After the first blast, a block away from Dzhokhar, "virtually every head turns to the east ... and stares in that direction in apparent bewilderment and alarm," the complaint says. Dzhokhar Tsarnaev, "virtually alone of the individuals in front of the restaurant, appears calm." He then quickly walked away, leaving a knapsack on the ground, officials said. About 10 seconds later, a bomb blew up at the spot where he had been standing, the FBI said.
The FBI did not say whether he was using his cellphone to detonate one or both of the bombs or whether he was talking to someone.
The criminal complaint shed no light on the motive for the attack.
The Obama administration said it had no choice but to prosecute Dzhokhar Tsarnaev in the federal court system. Some politicians had suggested he be tried as an enemy combatant in front of a military tribunal, where defendants are denied some of the usual constitutional protections.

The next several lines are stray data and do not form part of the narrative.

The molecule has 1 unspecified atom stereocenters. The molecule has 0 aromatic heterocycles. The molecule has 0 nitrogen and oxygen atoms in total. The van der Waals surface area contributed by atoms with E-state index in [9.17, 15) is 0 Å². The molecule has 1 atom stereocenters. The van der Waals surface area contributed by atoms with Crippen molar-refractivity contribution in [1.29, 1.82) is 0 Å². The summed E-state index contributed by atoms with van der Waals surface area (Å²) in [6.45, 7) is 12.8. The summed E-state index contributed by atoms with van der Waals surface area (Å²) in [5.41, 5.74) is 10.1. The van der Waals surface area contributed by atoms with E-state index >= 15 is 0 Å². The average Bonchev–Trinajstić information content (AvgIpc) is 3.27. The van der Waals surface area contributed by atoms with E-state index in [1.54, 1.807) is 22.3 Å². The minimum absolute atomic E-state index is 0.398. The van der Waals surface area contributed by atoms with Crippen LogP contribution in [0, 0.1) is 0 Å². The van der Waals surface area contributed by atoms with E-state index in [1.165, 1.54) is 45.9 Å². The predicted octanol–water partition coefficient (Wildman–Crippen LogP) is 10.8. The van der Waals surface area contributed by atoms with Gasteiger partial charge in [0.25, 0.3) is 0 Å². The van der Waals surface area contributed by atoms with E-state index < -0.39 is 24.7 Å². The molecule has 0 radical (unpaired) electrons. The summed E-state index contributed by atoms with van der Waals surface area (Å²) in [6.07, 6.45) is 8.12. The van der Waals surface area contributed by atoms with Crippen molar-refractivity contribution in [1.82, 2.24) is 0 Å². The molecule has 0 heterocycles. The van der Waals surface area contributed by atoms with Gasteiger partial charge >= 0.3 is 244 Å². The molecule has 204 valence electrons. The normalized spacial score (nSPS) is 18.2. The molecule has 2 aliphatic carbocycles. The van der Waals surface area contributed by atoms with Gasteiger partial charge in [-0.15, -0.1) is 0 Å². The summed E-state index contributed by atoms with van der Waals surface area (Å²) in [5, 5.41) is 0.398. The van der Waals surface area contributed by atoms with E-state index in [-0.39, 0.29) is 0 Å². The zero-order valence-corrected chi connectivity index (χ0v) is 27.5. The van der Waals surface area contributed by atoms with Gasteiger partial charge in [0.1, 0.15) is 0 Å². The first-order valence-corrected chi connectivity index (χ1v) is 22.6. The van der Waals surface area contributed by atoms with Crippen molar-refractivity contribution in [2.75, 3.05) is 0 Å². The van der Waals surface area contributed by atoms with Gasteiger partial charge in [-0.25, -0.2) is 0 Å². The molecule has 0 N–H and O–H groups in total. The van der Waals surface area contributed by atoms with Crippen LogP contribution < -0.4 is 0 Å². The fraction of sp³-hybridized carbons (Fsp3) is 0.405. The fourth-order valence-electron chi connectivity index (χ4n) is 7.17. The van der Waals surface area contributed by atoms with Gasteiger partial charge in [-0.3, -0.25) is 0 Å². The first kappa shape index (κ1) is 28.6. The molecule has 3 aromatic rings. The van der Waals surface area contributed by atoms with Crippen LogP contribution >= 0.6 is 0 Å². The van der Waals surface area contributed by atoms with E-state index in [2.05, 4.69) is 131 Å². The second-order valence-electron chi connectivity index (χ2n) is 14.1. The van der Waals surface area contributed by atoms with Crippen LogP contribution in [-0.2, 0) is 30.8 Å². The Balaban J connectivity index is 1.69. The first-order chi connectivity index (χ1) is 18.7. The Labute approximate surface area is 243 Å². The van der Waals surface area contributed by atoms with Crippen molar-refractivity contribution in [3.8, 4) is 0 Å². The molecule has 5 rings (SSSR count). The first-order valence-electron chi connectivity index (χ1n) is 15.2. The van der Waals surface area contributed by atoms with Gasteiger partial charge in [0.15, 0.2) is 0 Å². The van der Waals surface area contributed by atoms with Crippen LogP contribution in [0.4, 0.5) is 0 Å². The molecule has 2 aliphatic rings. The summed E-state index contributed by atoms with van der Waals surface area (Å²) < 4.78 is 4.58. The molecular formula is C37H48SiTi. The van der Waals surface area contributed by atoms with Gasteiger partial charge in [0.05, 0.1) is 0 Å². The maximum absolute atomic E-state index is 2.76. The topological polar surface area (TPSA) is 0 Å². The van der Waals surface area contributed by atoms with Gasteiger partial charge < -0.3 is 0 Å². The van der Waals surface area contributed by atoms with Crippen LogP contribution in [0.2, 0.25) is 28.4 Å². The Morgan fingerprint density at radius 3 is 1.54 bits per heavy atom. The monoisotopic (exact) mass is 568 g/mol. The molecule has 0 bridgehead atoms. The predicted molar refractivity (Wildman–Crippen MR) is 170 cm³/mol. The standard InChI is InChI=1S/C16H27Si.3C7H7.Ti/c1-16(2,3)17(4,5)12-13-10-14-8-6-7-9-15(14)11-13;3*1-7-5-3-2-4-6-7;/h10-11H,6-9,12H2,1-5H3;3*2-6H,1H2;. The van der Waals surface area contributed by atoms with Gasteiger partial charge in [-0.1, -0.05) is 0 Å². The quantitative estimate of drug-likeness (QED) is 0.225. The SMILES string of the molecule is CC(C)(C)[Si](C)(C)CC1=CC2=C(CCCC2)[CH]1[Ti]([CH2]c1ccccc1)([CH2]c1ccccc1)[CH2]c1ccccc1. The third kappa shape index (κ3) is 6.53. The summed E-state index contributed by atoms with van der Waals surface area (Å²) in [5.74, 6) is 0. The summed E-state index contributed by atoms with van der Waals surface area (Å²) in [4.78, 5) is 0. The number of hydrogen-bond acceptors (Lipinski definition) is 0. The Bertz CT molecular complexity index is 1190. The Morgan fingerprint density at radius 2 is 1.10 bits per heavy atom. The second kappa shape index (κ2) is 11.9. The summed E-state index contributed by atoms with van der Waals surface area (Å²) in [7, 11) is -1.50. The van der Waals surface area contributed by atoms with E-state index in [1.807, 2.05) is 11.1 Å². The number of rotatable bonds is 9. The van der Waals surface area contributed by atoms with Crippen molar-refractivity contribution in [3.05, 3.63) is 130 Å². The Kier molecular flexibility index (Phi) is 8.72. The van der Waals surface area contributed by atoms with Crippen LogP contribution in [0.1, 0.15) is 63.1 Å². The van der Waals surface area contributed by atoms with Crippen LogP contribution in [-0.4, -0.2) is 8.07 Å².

But Tsarnaev is a naturalized U.S. citizen, and under U.S. law, American citizens cannot be tried by military tribunals, White House spokesman Jay Carney said. He said that since the Sept. 11 terrorist attacks, the federal court system has been used to convict and imprison hundreds of terrorists.
Also on Monday, Kazakhstan's Ministry of Foreign Affairs issued a statement saying two foreign nationals arrested Saturday in the Boston area on immigration violations are from Kazakhstan and may have known the two Marathon bombing suspects. The foreign ministry said U.S. authorities came across them while searching for "possible links and contacts" to Dzhokhar Tsarnaev. Their names have not been released.
Shortly after the charges against Tsarnaev were unveiled, Boston-area residents and many of their well-wishers — including President Barack Obama at the White House — observed a moment of silence at 2:49 p.m. — the time a week earlier when the bombs exploded.